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Love and Lament, John Milliken Thompson’s second novel, is set in rural North Carolina between the end of the Civil War and the beginning of WWI. Clyde Edgerton (Walking Across Egypt) calls it “. . . a sweeping novel that gets everything right . . . it allows you to experience the life of another time, about a hundred years ago, in the soul and mind of a young woman whose passions and worries could be your own.” Thompson lives in Virginia and read from his first novel, The Reservoir, at Malaprop’s two years ago.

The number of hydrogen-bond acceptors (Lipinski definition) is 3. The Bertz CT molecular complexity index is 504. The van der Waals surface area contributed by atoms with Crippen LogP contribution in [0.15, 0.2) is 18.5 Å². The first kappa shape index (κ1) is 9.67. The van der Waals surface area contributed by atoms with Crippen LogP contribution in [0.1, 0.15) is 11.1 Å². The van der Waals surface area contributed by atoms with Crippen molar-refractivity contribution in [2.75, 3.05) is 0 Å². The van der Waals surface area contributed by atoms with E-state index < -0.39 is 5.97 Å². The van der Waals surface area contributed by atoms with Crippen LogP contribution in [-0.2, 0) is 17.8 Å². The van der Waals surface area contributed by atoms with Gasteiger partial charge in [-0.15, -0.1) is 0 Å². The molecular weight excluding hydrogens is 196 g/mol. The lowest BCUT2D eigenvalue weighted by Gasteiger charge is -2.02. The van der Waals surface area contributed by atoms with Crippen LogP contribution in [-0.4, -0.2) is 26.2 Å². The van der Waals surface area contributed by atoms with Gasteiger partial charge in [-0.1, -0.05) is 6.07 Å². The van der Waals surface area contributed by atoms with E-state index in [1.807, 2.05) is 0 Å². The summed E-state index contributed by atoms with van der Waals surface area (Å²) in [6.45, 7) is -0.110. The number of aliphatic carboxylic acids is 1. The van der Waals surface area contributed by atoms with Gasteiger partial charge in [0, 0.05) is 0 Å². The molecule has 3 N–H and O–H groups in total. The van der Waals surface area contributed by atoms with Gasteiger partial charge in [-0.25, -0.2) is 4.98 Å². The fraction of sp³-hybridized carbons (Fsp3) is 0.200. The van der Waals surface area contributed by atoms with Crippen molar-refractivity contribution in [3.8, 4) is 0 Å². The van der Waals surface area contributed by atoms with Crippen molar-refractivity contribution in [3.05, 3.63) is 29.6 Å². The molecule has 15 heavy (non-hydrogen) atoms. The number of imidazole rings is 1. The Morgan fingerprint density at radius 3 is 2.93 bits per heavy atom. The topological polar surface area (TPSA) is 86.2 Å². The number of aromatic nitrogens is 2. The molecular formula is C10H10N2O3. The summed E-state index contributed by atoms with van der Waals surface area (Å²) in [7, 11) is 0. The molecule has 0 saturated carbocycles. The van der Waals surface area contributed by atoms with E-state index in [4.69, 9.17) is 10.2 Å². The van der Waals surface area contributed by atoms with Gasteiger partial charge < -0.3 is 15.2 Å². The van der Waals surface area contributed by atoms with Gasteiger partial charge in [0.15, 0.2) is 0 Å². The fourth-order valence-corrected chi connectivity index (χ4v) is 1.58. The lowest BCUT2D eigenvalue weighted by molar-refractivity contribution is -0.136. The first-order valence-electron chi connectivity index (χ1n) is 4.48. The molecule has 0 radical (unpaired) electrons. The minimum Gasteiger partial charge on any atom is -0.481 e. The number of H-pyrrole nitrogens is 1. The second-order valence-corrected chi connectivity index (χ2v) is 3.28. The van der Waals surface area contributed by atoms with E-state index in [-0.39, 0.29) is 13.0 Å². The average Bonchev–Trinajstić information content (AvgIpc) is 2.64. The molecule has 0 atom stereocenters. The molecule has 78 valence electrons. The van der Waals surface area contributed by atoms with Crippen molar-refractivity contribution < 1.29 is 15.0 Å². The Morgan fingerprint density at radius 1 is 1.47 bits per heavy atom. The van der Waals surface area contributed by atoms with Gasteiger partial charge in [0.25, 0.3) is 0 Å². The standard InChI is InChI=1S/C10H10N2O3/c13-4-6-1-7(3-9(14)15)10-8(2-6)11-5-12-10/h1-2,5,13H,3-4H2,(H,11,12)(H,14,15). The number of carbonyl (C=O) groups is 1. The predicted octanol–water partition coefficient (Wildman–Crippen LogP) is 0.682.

Description A dauntless heroine coming of age at the turn of the twentieth century confronts the hazards of patriarchy and prejudice, and discovers the unexpected opportunities of World War I Set in rural North Carolina between the Civil War and the Great War, Love and Lament chronicles the hardships and misfortunes of the Hartsoe family. Mary Bet, the youngest of nine children, was born the same year that the first railroad arrived in their county. As she matures, against the backdrop of Reconstruction and rapid industrialization, she must learn to deal with the deaths of her mother and siblings, a deaf and damaged older brother, and her father’s growing insanity and rejection of God. In the rich tradition of Southern gothic literature, John Milliken Thompson transports the reader back in time through brilliant characterizations and historical details, to explore what it means to be a woman charting her own destiny in a rapidly evolving world dominated by men. About the Author John Milliken Thompson is the author of The Reservoir (Other Press, 2011). His articles have appeared in Smithsonian, Washington Post, Islands, and other publications, and his short stories have been published in Louisiana Literature, South Dakota Review, and other literary journals. He holds an MFA in fiction from the University of Arkansas and lives in Charlottesville, Virginia. Praise for Love and Lament… “A seamlessly told and scrupulously detailed history of the Hartsoe clan of Haw County, North Carolina, Love and Lament is that rare novel that brings the gritty, rural past to vivid life. I could very nearly smell the moonshine (the moonshiners too!). Pass a few hours with Mary Bet Hartsoe and family. You won’t regret it.” —T. R. Pearson, author of Jerusalem Gap and A Short History of a Small Place“Mary Bet Hartsoe, the protagonist of John Milliken Thompson’s beautifully told new novel Love and Lament, is a character of such intelligent and curious sensibility I would follow her anywhere. And I did, and so will you as she takes us through some of the most turbulent times in our history while negotiating, with integrity and grace, the brittle demands of family and community.” —Michael Parker, author of The Watery Part of the World “Love and Lament is an ambitious and exhilarating novel of the South at the turn of the last century. It is a book you’ll devour and savor. It will remind you why you started reading novels in the first place—to be enchanted, to be carried away from your world and dropped into a world more substantial and incandescent. John Milliken Thompson knows that every story is many stories, and he handles this complex tale of romance, family, race relations, and secrets with intelligence, grace, and tenderness. He has breathed life into Mary Bet Hartsoe and her benighted family, and they will breathe life into you.” —John Dufresne, author of No Regrets, Coyote"An appealing historical novel that blends gothic and plainly romantic themes." —Kirkus"Thompson perfectly captures the Carolina Piedmont’s sights, sounds, and flavors and convincingly depicts the turn-of-the-century South—haunted by the Civil War, and embracing old-time religion and new-fangled machinery and ideas. Underlying and uplifting his narrative is Mary Bet’s vivid point of view." —Publishers Weekly“Thompson recreates the years after the Civil War with breathtaking clarity; it's a rare joy to sink into a novel and believe in it so completely. I rooted for Mary Bet, and worried over each step she took within a family that seemed mysteriously fated for disaster.” —Ann Napolitano, author of A Good Hard Look“In his new novel, John Milliken Thompson visits again the fertile ground that he explored so satisfyingly in The Reservoir: the south at the turn of the prior century; the trials of families under strain from within and without; and the mysterious relationships between good and evil, God and man. Love and Lament is a powerful book that you'll not soon forget.” —Jon Clinch, author of Finn, Kings of the Earth, and The Thief of Auschwitz“Thompson’s Love and Lament offers us a young daughter of a still much-broken South, Mary Bet Hartsoe, as she witnesses the excesses of long-held jealousies, madness, religion and war, suffers the loss one after another of her family members, and yet marches on to become more than a woman of her time. Her story proves how the memory of loss is itself more fearsome than death, and yet even this fear has its limits once Mary Bet’s future beckons her. It’s a wonderful journey to behold.” —Michelle Hoover, author of The Quickening"If you live in the rural South, it is a rare delight to find a writer like John Milliken Thompson, who captures familiar landscapes with a grace and freshness and also takes you so vividly and surprisingly into the past. But it's his beautifully drawn, completely original characters—Mary Bet, Cicero, Siler, Flora—who made me fall in love with this book, and who will appeal to readers everywhere." —Belle Boggs, author of Mattaponi Queen: Stories"...the voice of the narrator feels authentic to the era, and Mary Bet springs off the page as a character. She is confident but conflicted, and her realistic journey will keep readers engaged."—Booklist “John Milliken Thompson’s Love and Lament is a sweeping novel that gets everything right—the details, the panorama—but mainly it allows you to experience the life of another time, about a hundred years ago, in the soul and mind of a young woman whose passions and worries could be your own. In other words, Thompson makes that art form called the novel do the work it is meant to do—thoroughly and beautifully.” —Clyde Edgerton, author of The Night Train and The Bible Salesman